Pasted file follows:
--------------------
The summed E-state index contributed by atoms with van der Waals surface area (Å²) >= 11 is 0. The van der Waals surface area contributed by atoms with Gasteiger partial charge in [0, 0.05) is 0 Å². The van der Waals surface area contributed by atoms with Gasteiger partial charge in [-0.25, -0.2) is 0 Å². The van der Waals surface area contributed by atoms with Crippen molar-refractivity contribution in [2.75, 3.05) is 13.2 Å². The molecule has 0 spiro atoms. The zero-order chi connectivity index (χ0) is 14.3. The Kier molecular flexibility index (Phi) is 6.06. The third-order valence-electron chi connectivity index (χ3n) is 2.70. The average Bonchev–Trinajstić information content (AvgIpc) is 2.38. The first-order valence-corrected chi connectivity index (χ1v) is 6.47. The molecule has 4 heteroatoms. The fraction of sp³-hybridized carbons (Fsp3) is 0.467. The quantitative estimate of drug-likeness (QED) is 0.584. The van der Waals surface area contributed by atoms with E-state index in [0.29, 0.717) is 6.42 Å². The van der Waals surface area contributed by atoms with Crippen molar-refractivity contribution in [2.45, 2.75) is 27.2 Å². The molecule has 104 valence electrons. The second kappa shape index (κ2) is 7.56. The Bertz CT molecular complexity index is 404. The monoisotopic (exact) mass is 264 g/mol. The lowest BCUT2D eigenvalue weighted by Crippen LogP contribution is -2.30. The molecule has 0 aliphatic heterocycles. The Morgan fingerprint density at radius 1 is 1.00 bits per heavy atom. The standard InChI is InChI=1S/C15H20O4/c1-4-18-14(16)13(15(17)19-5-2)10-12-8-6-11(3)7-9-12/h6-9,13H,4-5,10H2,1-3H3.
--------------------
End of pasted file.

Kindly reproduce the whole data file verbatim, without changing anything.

The summed E-state index contributed by atoms with van der Waals surface area (Å²) >= 11 is 0. The van der Waals surface area contributed by atoms with Gasteiger partial charge in [0, 0.05) is 0 Å². The van der Waals surface area contributed by atoms with Gasteiger partial charge in [-0.25, -0.2) is 0 Å². The van der Waals surface area contributed by atoms with Crippen molar-refractivity contribution in [2.75, 3.05) is 13.2 Å². The molecule has 0 spiro atoms. The zero-order chi connectivity index (χ0) is 14.3. The Kier molecular flexibility index (Phi) is 6.06. The third-order valence-electron chi connectivity index (χ3n) is 2.70. The average Bonchev–Trinajstić information content (AvgIpc) is 2.38. The first-order valence-corrected chi connectivity index (χ1v) is 6.47. The molecule has 4 heteroatoms. The fraction of sp³-hybridized carbons (Fsp3) is 0.467. The quantitative estimate of drug-likeness (QED) is 0.584. The van der Waals surface area contributed by atoms with E-state index in [0.29, 0.717) is 6.42 Å². The van der Waals surface area contributed by atoms with Crippen molar-refractivity contribution in [2.45, 2.75) is 27.2 Å². The molecule has 104 valence electrons. The second kappa shape index (κ2) is 7.56. The Bertz CT molecular complexity index is 404. The monoisotopic (exact) mass is 264 g/mol. The lowest BCUT2D eigenvalue weighted by Crippen LogP contribution is -2.30. The molecule has 0 aliphatic heterocycles. The Morgan fingerprint density at radius 1 is 1.00 bits per heavy atom. The standard InChI is InChI=1S/C15H20O4/c1-4-18-14(16)13(15(17)19-5-2)10-12-8-6-11(3)7-9-12/h6-9,13H,4-5,10H2,1-3H3.